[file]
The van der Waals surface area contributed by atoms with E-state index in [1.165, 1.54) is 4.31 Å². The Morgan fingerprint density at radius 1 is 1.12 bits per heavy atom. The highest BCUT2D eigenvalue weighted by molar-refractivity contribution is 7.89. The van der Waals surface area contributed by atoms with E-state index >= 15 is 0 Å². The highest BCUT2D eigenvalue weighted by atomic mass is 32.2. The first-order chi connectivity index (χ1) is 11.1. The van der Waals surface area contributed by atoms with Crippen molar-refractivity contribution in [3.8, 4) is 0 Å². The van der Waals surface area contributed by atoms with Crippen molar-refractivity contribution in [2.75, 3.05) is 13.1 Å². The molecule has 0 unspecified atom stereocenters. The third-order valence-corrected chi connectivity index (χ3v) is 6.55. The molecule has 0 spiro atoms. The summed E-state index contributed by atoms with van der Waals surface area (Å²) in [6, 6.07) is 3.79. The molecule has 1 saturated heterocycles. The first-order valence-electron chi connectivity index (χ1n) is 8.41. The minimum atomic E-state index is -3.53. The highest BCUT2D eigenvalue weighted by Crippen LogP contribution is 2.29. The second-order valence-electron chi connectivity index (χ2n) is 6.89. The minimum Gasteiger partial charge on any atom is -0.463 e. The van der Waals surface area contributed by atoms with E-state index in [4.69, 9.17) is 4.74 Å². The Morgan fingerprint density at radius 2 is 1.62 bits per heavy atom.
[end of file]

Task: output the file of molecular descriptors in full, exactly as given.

The van der Waals surface area contributed by atoms with E-state index in [1.165, 1.54) is 4.31 Å². The Morgan fingerprint density at radius 1 is 1.12 bits per heavy atom. The highest BCUT2D eigenvalue weighted by molar-refractivity contribution is 7.89. The van der Waals surface area contributed by atoms with E-state index >= 15 is 0 Å². The highest BCUT2D eigenvalue weighted by atomic mass is 32.2. The first-order chi connectivity index (χ1) is 11.1. The van der Waals surface area contributed by atoms with Crippen molar-refractivity contribution in [3.8, 4) is 0 Å². The van der Waals surface area contributed by atoms with Crippen molar-refractivity contribution in [2.75, 3.05) is 13.1 Å². The molecule has 0 unspecified atom stereocenters. The third-order valence-corrected chi connectivity index (χ3v) is 6.55. The molecule has 0 spiro atoms. The summed E-state index contributed by atoms with van der Waals surface area (Å²) in [6, 6.07) is 3.79. The molecule has 1 saturated heterocycles. The first-order valence-electron chi connectivity index (χ1n) is 8.41. The minimum atomic E-state index is -3.53. The highest BCUT2D eigenvalue weighted by Crippen LogP contribution is 2.29. The second-order valence-electron chi connectivity index (χ2n) is 6.89. The minimum Gasteiger partial charge on any atom is -0.463 e. The van der Waals surface area contributed by atoms with E-state index in [4.69, 9.17) is 4.74 Å². The Morgan fingerprint density at radius 2 is 1.62 bits per heavy atom.